09/10/2013 01:20 pm ET Updated Nov 10, 2013

Unions and Corporations: Failing to Unite, United to Fail

Labor Day and the recent minimum wage demands by employees in the fast food sector have put unions in the news. With the drop in union membership and stagnant or dropping wages for 93 percent of Americans, now is the time to discuss the role of unions in the future.

Unfortunately, rather than having substantive discussions about how effective unions actually make companies more profitable while rewarding employees with a greater share of record profits, we get mired in nugatory rhetoric such as the wages of union leaders.

The reasons those who oppose unions think the salary of top officials is important is: 1) they believe there is little return on investment for union members and because 2) they misunderstand the union members' goals.

Contrary to popular belief, union members aren't communists who think everyone must make the same wages. So the fact that a union leader like Jimmy Hoffa makes $300,000 to 400,000 a year to run an organization with 1.3 million members doesn't seem too exorbitant considering that this works out to $0.31 per year per member. Especially considering the $10,000 or so per-year advantage union members have over non-union workers.

Although some union bosses make 10 times as much as their average member, that is small potatoes when compared with the average CEO who makes 273 times as much as the average worker. And when compared to the $131 million in compensation McKesson Corporation CEO John Hammergren made for company with 43,500 employees or $3,011 per employee, spending a few bucks a year to have an organization fighting for your piece of the pie doesn't seem so outrageous.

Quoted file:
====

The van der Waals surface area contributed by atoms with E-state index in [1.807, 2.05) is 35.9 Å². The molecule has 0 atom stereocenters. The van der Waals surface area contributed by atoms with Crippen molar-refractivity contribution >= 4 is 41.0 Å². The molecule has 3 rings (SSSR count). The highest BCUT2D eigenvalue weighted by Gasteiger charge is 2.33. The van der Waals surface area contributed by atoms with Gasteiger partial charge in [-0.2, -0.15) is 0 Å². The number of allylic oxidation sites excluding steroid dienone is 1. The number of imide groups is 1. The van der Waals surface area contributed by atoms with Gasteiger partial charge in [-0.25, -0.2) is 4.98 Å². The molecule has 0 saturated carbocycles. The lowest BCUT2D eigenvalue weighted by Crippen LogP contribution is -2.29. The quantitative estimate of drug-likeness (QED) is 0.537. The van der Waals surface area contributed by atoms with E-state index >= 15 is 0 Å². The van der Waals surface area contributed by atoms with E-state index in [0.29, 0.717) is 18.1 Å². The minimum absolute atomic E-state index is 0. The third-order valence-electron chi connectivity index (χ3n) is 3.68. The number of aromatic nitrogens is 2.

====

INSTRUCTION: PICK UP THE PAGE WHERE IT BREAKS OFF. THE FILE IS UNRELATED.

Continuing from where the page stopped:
While many question the value of labor unions, those same questions don't seem to exist when it comes to industry trade unions like the Chamber of Commerce and American Petroleum Institute whose CEOs make $4.75 million and $6.4 million respectively. Their goals of "representing the interests" of their members and giving them a "voice" are no different than that of labor unions -- but since they represent businesses instead of the working class their contributions are somehow more meaningful.

Unfortunately, both union leaders and corporate management have become greedy. Rather than focusing on how they can work together to increase productivity, boost profits and expand the company, they concern themselves with power and money. This obsession has many good CEOs cooking the books and ultimately destroying their companies -- all to appease stockholders. It also leads to a jobs bank program that pays employees not to work.

In an ideal world all companies would value their employees enough to create a safe workplace, provide good benefits and share in the success of the company. And unions would make the companies goals their goals. But rather than seeing the upside of cooperation, both sides have turned the corporate/union relationship into an adversarial one. The truth is both entities want the companies to succeed and until we start seeing corporations and unions as two sides of the same coin, we will continue to fight a useless rhetorical war where union leaders pay is inexplicably considered an important talking point.

Previously published in the Detroit News.